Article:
Putting to one side all of the bogus rationalizations, there can be but two possible answers to these questions. First, either blind people as a class, no matter how thoroughly trained and adjusted to their blindness they may be, are inherently incompetent and lacking in the most basic human abilities; or, second, there has been something inherently wrong with the blindness system in America--the complex of programs for educating or rehabilitating people who are blind.
The answer is simple, if distressing. There is nothing inherently wrong with the blind as a class of people! There simply is too much objective proof to the contrary among the blind who have received proper training to support this view. However, until recently there has been something inherently wrong with the blindness system. The system has been flawed in three areas: First, too many specialists involved in the education of blind children have not understood blindness and thus have not learned what it takes to provide proper training. They have not come to understand that the blind are a minority and that adjustment services, no matter what those services may be, must be aimed at teaching the blind a new, constructive and positive set of attitudes about blindness. Second, too many people involved in providing Vocational Rehabilitation (VR) and related services for blind adults have shared the same deficiencies. Third, certain provisions of the Americans with Disabilities Act (ADA) have been misinterpreted and have served to make many blind people helpless and dependent rather than independent and self-sufficient. The lure of custodialism has become blurred with the issue of disability rights.
Putting it very directly, the inherent problem is that too many of the people running and working in most of the programs have been thinking, living and teaching in the past--they have not learned to think and dream and teach outside of the box. They have not captured the vision of new and enlightened training philosophies, practices and techniques. Therefore, they have failed properly to train and empower the blind. To compound this problem, while the blind themselves-working through the National Federation of the Blind-have experimented, studied and learned the secrets to full empowerment and freedom for the blind, too many of the specialists in the field have failed to work with and learn these known secrets from the blind. It is this resulting lack of knowledge about proper training and education which has primarily been responsible for our inordinately high unemployment rate.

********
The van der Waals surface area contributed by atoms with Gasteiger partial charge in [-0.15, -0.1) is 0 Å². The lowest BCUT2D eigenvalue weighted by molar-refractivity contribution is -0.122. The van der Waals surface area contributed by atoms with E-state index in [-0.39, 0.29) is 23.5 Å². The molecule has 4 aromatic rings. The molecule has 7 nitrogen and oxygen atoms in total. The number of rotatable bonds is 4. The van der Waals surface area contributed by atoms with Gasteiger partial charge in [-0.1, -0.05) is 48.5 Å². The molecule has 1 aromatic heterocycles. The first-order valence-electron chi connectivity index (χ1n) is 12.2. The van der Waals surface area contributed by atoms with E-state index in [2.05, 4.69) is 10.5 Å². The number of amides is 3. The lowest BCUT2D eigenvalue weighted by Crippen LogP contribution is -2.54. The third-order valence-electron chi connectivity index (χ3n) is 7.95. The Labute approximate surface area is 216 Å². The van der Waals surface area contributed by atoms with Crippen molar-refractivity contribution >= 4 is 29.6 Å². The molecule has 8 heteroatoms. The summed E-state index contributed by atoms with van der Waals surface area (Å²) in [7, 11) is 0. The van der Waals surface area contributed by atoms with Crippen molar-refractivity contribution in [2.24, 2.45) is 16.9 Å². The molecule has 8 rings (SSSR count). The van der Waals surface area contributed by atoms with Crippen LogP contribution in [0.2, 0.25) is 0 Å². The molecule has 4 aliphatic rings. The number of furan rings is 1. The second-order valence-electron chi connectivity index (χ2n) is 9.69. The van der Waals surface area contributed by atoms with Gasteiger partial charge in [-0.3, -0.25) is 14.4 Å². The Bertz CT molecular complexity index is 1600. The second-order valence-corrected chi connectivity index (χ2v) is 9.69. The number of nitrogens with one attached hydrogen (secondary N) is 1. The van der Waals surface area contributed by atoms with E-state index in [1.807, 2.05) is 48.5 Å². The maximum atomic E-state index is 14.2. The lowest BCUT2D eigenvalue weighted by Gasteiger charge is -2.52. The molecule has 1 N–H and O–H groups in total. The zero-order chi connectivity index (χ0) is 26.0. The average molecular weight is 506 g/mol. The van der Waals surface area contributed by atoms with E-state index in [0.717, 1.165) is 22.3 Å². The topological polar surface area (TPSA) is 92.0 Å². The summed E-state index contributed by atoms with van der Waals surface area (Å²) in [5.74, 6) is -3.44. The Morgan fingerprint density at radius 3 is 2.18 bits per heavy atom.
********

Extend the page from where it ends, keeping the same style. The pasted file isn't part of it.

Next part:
To be fair about it, I must hasten to add that the schools, the public and private agencies and the misinterpretation of the ADA have not been completely at fault for the high unemployment rate. Although the blind are not primarily responsible, I might briefly point out here--detailed explanations will follow--that the blind themselves are what might be referred to as a secondary part of the problem. Being a minority group in every negative sense of the word, the blind as a class have fallen into the trap of social conditioning and have bought into the erroneous concepts of the hierarchy of sight and vision dependency. Therefore, the blind have contributed to the high unemployment rate because they typically have sold themselves short and have not reached their full potential.
Then, too, while the ADA has many redeeming features, the misinterpretation of certain of its provisions and purposes has only served to exacerbate this already troublesome situation. Far from being the help it was intended to be, for many blind college students, certain provisions of the ADA have become a devilish wolf in sheep's clothing. The result is what some refer to as "learned dependency."
The present, appalling unemployment statistics should outrage the sincere devotee of quality services for the blind. What this dismal statistic indicates is that the educational and VR programs and the ADA historically have simply failed the blind. In more than a century of educational programs, in the fifty-seven years since the blind were included within VR programs, and in the ten years of ADA protection, the vision for the future and the secrets to empowerment and freedom have eluded many specialists in the blindness system. They have not come to know and passionately embrace the proven formula for success!